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Mr Shifty (PC) review

Mr Shifty logo
Mr Shifty logo
Mr Shifty logo

At a Glance...

Formats: PC (reviewed), Switch
Final Score
6/ 10

User Rating
no ratings yet


We liked?

  • Even unarmed, you feel powerful, and teleporting through combat is fun
  • The saturated palette choice is striking, comicbook-esque in terms of colour and design; this feels even more the case when watching the environment get wrecked around you.

Not so much?

  • Curiously, at six hours of gameplay it somehow felt too long - the final levels adding little beyond more playtime.
  • Inconsistent difficulty, with some rooms being so frustratingly difficult they stop being fun, and then being followed by far easier set ups.
  • Only a couple of tunes throughout. Not bad tunes, to be fair, but you will become very familiar with them.

Posted May 23, 2017 by

Full Fiendish Findings...

My days of serious comic collecting may be more than two decades behind me, but I can still remember how new superheroes would be set up, hoping for an audience. They needed a costume, a power-gimmick, and a catchy name that let you know what that power was… and by those criteria, “Mr Shifty” does rather work, although somehow it also feels perhaps… cute? Which is perhaps misleading, as Mr Shifty is not cute at all.

The basics of gameplay have you moving from room to room, taking out the guards of Olympus Tower, “the most secure building in the world,” to retrieve some “Mega Plutonium”. It’s not the most profound of plots – though it does add a few twists as you progress – but is ultimately just a matter of explaining why you’re there in the first place.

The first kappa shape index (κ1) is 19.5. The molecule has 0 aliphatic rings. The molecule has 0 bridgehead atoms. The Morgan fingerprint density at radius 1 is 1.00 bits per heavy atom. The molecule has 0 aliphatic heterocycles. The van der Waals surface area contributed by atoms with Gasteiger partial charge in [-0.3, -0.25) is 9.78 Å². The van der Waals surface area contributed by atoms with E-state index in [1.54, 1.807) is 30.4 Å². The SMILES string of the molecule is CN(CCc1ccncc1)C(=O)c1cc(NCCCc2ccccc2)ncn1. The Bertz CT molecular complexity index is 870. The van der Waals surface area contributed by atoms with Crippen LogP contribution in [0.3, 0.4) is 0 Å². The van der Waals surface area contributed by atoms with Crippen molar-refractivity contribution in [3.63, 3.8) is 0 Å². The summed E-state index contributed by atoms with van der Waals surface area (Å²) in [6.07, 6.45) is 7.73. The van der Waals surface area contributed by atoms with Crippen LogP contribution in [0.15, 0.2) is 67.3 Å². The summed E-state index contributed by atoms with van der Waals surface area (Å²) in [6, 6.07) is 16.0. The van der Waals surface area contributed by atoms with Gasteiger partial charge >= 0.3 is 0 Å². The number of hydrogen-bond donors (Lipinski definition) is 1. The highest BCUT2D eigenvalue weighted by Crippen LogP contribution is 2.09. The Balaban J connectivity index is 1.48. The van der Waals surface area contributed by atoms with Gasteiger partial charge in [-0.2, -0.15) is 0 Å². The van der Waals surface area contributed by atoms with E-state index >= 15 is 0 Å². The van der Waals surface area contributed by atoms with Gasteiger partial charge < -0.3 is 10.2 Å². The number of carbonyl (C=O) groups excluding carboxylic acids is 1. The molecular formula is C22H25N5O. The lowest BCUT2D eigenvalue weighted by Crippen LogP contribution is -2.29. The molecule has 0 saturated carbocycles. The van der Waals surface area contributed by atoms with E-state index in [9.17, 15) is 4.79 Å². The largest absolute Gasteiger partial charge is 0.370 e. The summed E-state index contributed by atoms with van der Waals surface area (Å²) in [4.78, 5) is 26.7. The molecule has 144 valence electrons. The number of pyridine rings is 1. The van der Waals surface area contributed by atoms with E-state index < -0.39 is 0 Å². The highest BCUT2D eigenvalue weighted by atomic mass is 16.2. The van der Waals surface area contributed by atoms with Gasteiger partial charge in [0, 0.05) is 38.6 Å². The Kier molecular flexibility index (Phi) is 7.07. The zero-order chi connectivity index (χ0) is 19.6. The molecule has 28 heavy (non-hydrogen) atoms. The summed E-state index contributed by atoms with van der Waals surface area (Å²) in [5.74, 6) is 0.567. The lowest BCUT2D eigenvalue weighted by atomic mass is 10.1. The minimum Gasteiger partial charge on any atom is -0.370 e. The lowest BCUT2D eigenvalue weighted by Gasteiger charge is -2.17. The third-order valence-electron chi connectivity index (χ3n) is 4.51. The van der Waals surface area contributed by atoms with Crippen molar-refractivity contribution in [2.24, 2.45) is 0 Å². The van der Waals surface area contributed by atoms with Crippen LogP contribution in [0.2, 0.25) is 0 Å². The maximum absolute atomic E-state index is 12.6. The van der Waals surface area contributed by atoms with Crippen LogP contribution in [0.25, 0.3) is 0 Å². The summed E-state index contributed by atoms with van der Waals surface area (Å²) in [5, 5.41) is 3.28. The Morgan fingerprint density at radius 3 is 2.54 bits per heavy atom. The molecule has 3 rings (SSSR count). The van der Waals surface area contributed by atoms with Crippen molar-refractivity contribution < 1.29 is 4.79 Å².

Mr Shifty screen
The viewpoint is directly overhead, which combined with the requirement on most levels to clear out all the guards before progressing does throw up strong comparisons to Hotline Miami. However, Mr Shifty’s name refers to his ability to teleport in small jumps, so while you won’t ever use a gun (unlike most of the guards), you also shouldn’t need one. Teleport behind guards while they’re trying to aim, or jump through walls for safety… or just dart into the middle of a group and hope the crossfire drops the numbers somewhat. Between your melee focus and ability to jump around it sounds like the setup for a stealth game, but the pace tends to speed up quickly, enemies attack in groups, and you tend to enter rooms with the subtlety of a kicked in door. Literally.

Teleporting isn’t your only ability though, as you seem to be exceptionally strong – on a couple of occasions punching your way through walls – and combat also fills a special gauge that, when full, drops everything into slow motion when a bullet gets too close. If you thought teleporting made you feel powerful, wait until you see yourself run past a volley of gunfire to quickly beat down the gunmen. Your abilities feel very effective, with much thanks for that coming from seeing the environment get devastated as you fight through it – scenery shatters into kindling, walls collapsing as you punch people through them, explosions shattering pillars you want to hide behind… you have an effect on more than just the people you fight.

Mr Shifty screen

Friendly fire means that enemies throwing grenades can be among the best allies you’ll get.